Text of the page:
All shops, museums, theme parks, bars, pubs, hotels, B&Bs, cinemas, theaters and nightclubs can reopen.
Social distancing and face masks are no longer required by law.
However some businesses are still implementing Covid-19 restrictions, so it's worth checking the situation before you go.
Travel within the UK is allowed, as is travel abroad, in line with the traffic light system outlined above.
The government is encouraging venues with large numbers -- like concert venues or nightclubs -- to use the NHS Covid pass (which displays Covid vaccination details or recent test results and is accessed via the NHS App or website) as a means of entry.
The government has also said the one-meter rule will remain at the border in order to manage the risk of variants.
While the legal requirements on face masks have been lifted, Prime Minister Boris Johnson said that "we expect and recommend that people wear a face covering in crowded and enclosed spaces where you come into contact with those you don't normally meet, such as on public transport."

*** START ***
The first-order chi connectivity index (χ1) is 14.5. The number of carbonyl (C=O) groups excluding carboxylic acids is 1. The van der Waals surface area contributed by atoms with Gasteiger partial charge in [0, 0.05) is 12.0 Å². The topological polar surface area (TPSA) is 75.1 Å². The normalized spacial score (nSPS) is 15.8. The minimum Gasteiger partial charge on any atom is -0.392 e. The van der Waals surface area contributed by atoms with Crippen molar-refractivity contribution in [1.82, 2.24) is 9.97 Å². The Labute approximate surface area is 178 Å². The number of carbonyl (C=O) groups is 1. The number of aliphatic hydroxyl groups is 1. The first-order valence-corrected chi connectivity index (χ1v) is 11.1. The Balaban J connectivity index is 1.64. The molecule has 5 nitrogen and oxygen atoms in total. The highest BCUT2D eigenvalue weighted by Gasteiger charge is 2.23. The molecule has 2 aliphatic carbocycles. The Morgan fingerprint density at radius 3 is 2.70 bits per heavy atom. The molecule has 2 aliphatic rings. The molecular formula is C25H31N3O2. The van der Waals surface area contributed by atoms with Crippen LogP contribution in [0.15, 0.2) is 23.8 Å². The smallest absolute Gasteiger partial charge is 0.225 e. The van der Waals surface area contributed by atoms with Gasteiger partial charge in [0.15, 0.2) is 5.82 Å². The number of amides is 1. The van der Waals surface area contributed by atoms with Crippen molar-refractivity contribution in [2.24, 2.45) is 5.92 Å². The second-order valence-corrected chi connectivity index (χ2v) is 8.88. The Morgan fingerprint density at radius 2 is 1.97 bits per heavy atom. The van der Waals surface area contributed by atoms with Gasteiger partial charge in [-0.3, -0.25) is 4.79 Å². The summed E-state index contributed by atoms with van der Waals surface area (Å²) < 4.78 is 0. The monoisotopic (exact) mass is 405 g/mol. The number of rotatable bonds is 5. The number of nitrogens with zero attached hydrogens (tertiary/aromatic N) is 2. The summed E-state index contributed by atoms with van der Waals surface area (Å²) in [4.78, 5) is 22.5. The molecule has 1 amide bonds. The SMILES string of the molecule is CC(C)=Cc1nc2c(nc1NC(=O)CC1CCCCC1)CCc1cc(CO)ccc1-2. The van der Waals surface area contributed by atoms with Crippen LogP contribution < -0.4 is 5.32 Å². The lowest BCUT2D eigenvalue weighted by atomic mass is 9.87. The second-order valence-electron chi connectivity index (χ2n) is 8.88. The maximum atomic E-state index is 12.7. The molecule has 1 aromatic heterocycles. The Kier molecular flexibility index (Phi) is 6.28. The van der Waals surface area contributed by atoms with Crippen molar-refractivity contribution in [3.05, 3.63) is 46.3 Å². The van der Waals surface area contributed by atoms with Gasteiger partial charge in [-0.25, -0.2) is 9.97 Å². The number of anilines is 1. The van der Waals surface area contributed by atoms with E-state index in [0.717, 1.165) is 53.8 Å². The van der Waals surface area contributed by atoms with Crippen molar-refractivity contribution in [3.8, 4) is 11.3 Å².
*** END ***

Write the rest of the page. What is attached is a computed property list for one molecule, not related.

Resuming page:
London Mayor Sadiq Khan has asked Transport for London (who manage the city's transport network, including the Tube) to continue to mandate travelers wear face masks after July 19, unless they're medically exempt.
  • Wales
Wales is currently at what the country classifies as Covid alert level one.
In Wales, up to six people from six households can dine inside at restaurants, bars and pubs.
As of July 17, up to six people can meet indoors in private homes or holiday accommodation.
There are no longer any restrictions on Welsh residents gathering outside, whether in private gardens or public spaces like beaches or parks.
Holiday accommodation, including hotels and self-contained accommodation has reopened.
Theaters, museums and galleries are permitted to reopened.
Travel within Wales and the rest of the UK is permitted, as is travel abroad under the traffic light system.
Organized indoor events can now take place with 1,000 people seated or 200 people standing.